Science

The Interesting Discovery of Berkelium

the 60-inch cyclotron used to synthesize berkelium

Berkelium is an element found in the periodic table that has the symbol “Bk” and atomic number 97. This element is a member of two element series, namely actinide and transuranium, and it is also the fifth transuranium element discovered by scientists after neptunium, plutonium, curium, and americium. Because there was only one gram of berkelium that was produced in the United States since it was able to be synthetically created in 1967, berkelium is considered one of the rarest elements on Earth. To know more about how berkelium was synthetically produced, let us take a closer look at the interesting discovery of berkelium.

Discovery of Berkelium

Scientists believed that before the official discovery of berkelium, some agencies were already able to produce the element when they began experimenting on nuclear weapons and machines. However, berkelium was first intentionally synthesized in December 1949 by chemists Stanley G. Thompson, Alberto Ghiorso, Kenneth Street Jr., and Glenn T. Seaborg, who have also isolated and identified the element in the same year. These four chemists were able to synthesize berkelium using the 60-inch cyclotron, a type of particle accelerator that is built and located at the University of California, Berkeley. Interestingly, the cyclotron was also utilized five years prior to the discovery of element 95 (americium) and element 96 (curium), and the discovery was also conducted by the same chemists.

The name “berkelium” came from the tradition of the four chemists to name their new discoveries after the United States and the University of California, Berkeley. Americium is named after America and serves as the analogue to europium, while curium is supposed to pay homage to Pierre and Marie Curie, who were the pioneers in the research for radioactivity. To keep the tradition, they named element 97 “berkelium,” which is inspired by the name of the university where they were working. Along with berkelium, the four chemists also discovered element 98, californium, around the same year, and that element is named after California. In a discovery report published by the chemists, they stated that another reason why they named element 97 as “berkelium” as its chemical homologue, terbium (element 65), is named after the town of Ytterby, Sweden, so it feels right to name the new element after a location where it was discovered. However, californium’s name is not inspired by its lanthanide analogue dysprosium (element 66), but from the state of California.

a photo of Berkelium

What made berkelium hard to synthesize for the chemists was that it was difficult to separate from its final products, and a sufficient amount of americium, another rare element, should also be present in the synthesis. To synthesize berkelium, the scientists would first coat the right quantities of americium nitrate solution with platinum foil, then it will be evaporated, and the residue would be converted by utilizing americium dioxide. After that process, there would also be several more steps before successfully synthesizing a small amount of berkelium, which is the reason why many chemists would opt not to synthesize it at all because of the difficulty of producing it without taking more than 20 steps. Chemists calculated that you would need more than 200 days to properly synthesize a sufficient amount of berkelium that is fit for scientific research.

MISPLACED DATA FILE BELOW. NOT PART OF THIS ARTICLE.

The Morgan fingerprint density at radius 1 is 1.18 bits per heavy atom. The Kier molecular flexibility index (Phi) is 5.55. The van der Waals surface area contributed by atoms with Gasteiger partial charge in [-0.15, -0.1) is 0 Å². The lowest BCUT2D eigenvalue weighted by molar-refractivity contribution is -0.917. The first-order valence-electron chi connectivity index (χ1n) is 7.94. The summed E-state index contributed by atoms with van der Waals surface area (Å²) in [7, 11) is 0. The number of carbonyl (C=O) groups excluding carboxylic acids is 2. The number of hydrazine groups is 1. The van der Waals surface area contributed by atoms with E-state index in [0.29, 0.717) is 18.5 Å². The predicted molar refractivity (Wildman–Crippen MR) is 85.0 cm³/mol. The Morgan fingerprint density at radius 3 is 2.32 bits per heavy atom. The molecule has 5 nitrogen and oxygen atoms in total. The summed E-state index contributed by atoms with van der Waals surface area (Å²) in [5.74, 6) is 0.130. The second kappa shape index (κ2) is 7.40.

In addition, there were only a few amounts of berkelium that were produced over the years because chemists are unable to find uses for the element, although it is crucial in the research for other elements. The largest amount of berkelium ever produced was 22 milligrams, which was synthetically produced in more than 300 days, with 250 days being the irradiation process and 90 days being the purification process. The 22 milligrams of berkelium was produced in Oak Ridge, Tennessee, in 2009. With the help of berkelium, the chemists at Oak Ridge, along with the Joint Institute for Nuclear Research in Dubna, Russia, were able to discover the first six atoms of element 117, tennessine, but they were only able to find out about it after bombarding berkelium with calcium-48 ions for approximately 150 days.

Another reason why not there is not a lot of berkelium produced since the 60s was that it is believed to be toxic for humans, although as of 2019, there were no reported side effects of berkelium to the body. However, there are some experts that speculate that a dangerous amount of berkelium in the body can promote the growth of cancer cells and the damage of red blood cells. Furthermore, some stated that berkelium could affect the skeletal system more than any other system in the human body. Despite the assumed danger of berkelium, the element is still being synthetically produced in numerous labs in modern times, as scientists believe that they may one day find benefits in producing and utilizing the element for the greater good.

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